Clinical Tips and Tricks for Induction Loop Systems
  • To optimize telecoil performance with a loop system, the telecoil axis needs to be aligned vertically with the loop system.
  • Some manufacturers allow you to select the desired telecoil orientation of custom instruments on the order form.
  • Use telecoils that can be adjusted with the hearing aid software in order to fine tune the response.
  • Typically, the telecoil response should match the microphone gain and frequency response. See Putterman, 2010 for more details
  • Loop your waiting room, so you can demonstrate the telecoil feature prior to patient purchase.
Finding Hearing Loop Installers in your Area
What if there is no local audio company in your community trained in hearing loop installation? You may be able to obtain installation services from one of the national companies that install hearing loops over the country, but developing local expertise will ensure that hearing loops will be installed in many of your local venues.

When I started my hearing loop advocacy in my area, I formed a loop installation company with my husband, a retired engineer. Initially, I planned to bring the technology to my local community for the benefit of my patients and practice. It soon became clear that the AV professionals would be the key to furthering hearing loop installations in Wisconsin. A few phone calls to audio engineers quickly convinced them of the benefits to our clients, and they often agreed that the FM assistive listening technology, although well intentioned, usually ends up sitting in the back of sanctuaries, unused, with dead batteries, malfunctioning and/or unhygienic looking earphones.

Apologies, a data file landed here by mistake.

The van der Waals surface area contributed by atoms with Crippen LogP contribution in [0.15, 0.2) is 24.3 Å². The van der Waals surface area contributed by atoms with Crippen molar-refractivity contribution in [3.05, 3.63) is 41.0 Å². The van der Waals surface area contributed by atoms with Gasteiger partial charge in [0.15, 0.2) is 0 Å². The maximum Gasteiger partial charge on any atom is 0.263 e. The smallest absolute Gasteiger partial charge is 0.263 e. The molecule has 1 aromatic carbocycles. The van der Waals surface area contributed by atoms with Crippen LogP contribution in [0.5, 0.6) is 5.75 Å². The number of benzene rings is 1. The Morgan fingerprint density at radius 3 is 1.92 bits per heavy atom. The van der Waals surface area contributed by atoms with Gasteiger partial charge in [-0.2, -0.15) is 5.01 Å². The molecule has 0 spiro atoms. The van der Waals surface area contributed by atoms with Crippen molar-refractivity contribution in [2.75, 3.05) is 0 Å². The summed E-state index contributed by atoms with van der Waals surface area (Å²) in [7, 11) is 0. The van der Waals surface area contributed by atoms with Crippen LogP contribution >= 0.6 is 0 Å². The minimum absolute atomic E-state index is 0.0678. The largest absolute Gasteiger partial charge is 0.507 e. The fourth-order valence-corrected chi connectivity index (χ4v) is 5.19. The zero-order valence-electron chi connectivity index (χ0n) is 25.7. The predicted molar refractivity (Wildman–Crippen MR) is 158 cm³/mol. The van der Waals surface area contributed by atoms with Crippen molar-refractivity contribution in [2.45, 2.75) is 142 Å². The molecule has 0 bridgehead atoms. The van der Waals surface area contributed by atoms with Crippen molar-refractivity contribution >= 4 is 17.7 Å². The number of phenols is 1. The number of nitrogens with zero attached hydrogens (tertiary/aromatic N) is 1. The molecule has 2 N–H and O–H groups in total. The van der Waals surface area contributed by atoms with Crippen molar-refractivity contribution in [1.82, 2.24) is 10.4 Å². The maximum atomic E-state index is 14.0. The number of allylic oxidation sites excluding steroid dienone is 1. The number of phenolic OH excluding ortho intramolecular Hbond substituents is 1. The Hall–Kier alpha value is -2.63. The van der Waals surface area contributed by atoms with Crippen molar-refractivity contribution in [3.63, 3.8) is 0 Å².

Once the word got out, a growing number of audio and video firms quickly recognized that adding hearing loop installation services made good business sense in Wisconsin. In the past 2 years over a dozen audio engineers have been trained by hearing loop manufacturers in proper IEC standard hearing loop installation techniques.

AV specialists benefit from working with local audiologists since we often are familiar with the venues and places of worship that could benefit from a hearing loop. We keep a logbook in my office of the different places of worship and meeting venues and list the clients who frequent the locations. This allows us –with their permission – to bring members of the same church in contact with each other, which improves their loop lobbying ability. Audiologists are also the professional of choice to introduce hearing loops during a service or by giving community speeches on the new hearing loops once installed. Few AV professionals know much about hearing aids and telecoils and would much rather leave the introductions up to audiologists. See Sterkens, 2011 for more information.